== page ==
Monday, January 17

4:00 - 5:00 PM - All LSFY Faculty Meeting "Teaching the Research Process in 10 Weeks or Less"
Wilson Center

5:00 PM - Deadline for submission of Faculty Research Grants
email to Mary Koski

5:00 - 6:00 PM - Interfaith Understanding Group
Free, and open to faculty, staff, administration
Loft, College Center, 2nd floor

6:30 PM - High School Honor Band Festival Finale Concert
Centennial Hall

Tuesday, January 18

11:30 - 11:50 AM - Tuesday Reflection: Inter-faith Service
Ascension Chapel, Founders Hall, 2nd floor

4:00 - 5:30 PM - Food Reads
Four essays: M.F.K. Fisher "Three Swiss Inns," Joseph Wechsberg, "Demel's," Jane and Michael Stern, "Two For the Road: Havana, North Dakota," and Robert P. Coffin, "Night of Lobster." Readings are available on Moodle: Library/Food Reads/enrollment key "food"
518 Thomas Tredway Library

Wednesday, January 19

9:30 - 10:30 AM - Coffee and Conversation
Community Engagement Center, Sorensen Hall, 1st floor

12:00 - 1:00 PM - Bible Study Group
led by Pastor Priggie, for faculty, staff and administrators
Bring your lunch, and a Bible
Chicago Room, College Center

1:00 - 2:00 PM - Contemporary Books Discussion Group "The Iliad"
Tom Banks, professor emeritus of classics, will lead a discussion of Homer's epic poem. The book is available for loan on a first-come basis at the Information Desk
Bettendorf Public Library, 2950 Learning Campus Drive, Bettendorf, IA

4:00 - 5:00 PM - President's Open Office Hour
Founders Hall

4:00 PM - Tea Hour Series: "Plato: The First Feminist" presented by Emil Kramer
Thomas Tredway Library, 2nd floor

7:00 PM - Hispanic Film Festival: Lake Tahoe
Film is in Spanish with English subtitles. Rated R
Free admission
102 Hanson Hall of Science

Thursday, January 20

10:30 - 11:30 AM - Faculty Forum on Faculty Handbook
Hanson Hall of Science 102

10:30 - 11:30 AM - Being on the Job Market Workshop
Evald Great Hall

11:30 AM - 12:30 PM - Faculty Senate Meeting
102 Hanson Hall of Science

7:00 PM - River Readings: Trifles
The first River Readings presentation of 2011 will be a staged reading of the 1916 play "Trifles" by Davenport-born playwright Susan Glaspell.
Wallenberg Hall, Denkmann Building

7:00 PM - French Film Festival: The Wedding Song (Le Chant des Mariées)
Rated R. Free Admission. Shown with English subtitles
304 Hanson Hall of Science

Friday, January 21

4:30 PM - Deadline for Augustana Summer Student Research Fellowships Applications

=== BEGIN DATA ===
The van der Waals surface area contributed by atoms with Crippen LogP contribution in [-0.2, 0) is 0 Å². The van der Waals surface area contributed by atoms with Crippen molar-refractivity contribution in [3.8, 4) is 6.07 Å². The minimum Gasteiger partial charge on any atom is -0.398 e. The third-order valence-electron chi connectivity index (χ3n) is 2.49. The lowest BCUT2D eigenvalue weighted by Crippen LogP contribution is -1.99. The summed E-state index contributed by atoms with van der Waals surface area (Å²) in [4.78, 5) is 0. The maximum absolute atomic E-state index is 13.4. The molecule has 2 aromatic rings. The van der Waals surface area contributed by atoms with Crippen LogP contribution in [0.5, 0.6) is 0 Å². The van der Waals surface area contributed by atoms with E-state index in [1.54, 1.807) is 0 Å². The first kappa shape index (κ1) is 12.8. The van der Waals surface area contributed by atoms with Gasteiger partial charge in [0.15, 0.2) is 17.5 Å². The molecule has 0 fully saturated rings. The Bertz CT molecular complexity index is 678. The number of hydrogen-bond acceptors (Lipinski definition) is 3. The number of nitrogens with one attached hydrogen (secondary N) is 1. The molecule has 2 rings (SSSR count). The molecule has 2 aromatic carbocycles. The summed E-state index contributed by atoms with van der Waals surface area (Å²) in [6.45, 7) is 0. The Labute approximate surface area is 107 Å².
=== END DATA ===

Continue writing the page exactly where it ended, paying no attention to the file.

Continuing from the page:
7:30 PM - Augustana Percussion Ensemble Concert
Ensemble Room, Bergendoff Hall

Saturday, January 22

Sunday, January 23

2:00 PM - Guest Artist, Dave Camwell, saxophone, will perform works by Piazzolla, Peterson, Muczynski, and Gotkovsky
Wallenberg Hall, Denkmann Building

Volume 8, Issue 18 - January 17, 2011

This Week's Message

Week Seven Seminar Celebrates Its Tenth Anniversary


When I landed a job as reference librarian at Augustana eight years ago, then director of the library Jonathan Miller sat me down and described the Week Seven Seminar he had initiated some months before. I still have the notes I took that day, which include this: "The goal of Week Seven is to provide social cement among faculty on campus and to spark an interest in an issue."

Simple and direct-and I think we have stayed true to the goal. Named after the baseball tradition of the "seventh inning stretch," the Week Seven Seminar (W7S) was designed to offer a break for faculty from their regular rounds of teaching, students' papers and exams, and meetings. It offered an opportunity for faculty to talk about ideas, to interact with colleagues from other disciplines, and to build community.

I was smitten with the Week Seven Seminar then, and have maintained a regular round of Seminars ever since-we've held 26 since the first one in 2001. W7S has provided a rare opportunity to talk among ourselves about a common reading on a theme that takes us out of our own disciplines and forces us to think about our shared goals in living an enlightened and useful life. Hmm, sounds eerily familiar . . . like the purpose of the liberal arts perhaps?

We have selected wide-ranging topics and essays for the Seminars, including the role of business in society, Native American identity, views of women's roles, the essence of conservatism, interdisciplinarity, the decline of reading, Leonard Bernstein on global politics, Darwin's impact on modern thought, the decline of the humanities, and the history of Augustana. This term, W7S continues the tradition of focusing on timely topics with a look at local responses to the environmental crisis as seen through the eyes of writer Bill McKibben, who spoke on campus on October 18. Environmental historian and part-time instructor Brian Leech will lead the discussion.

Take a break from your hectic routine to join the Week Seven Seminar this Friday, January 21, at 4:00 at the south end of the library. Even better, come at 3:30 for chatting and refreshments.


Margi Rogal

Reference Librarian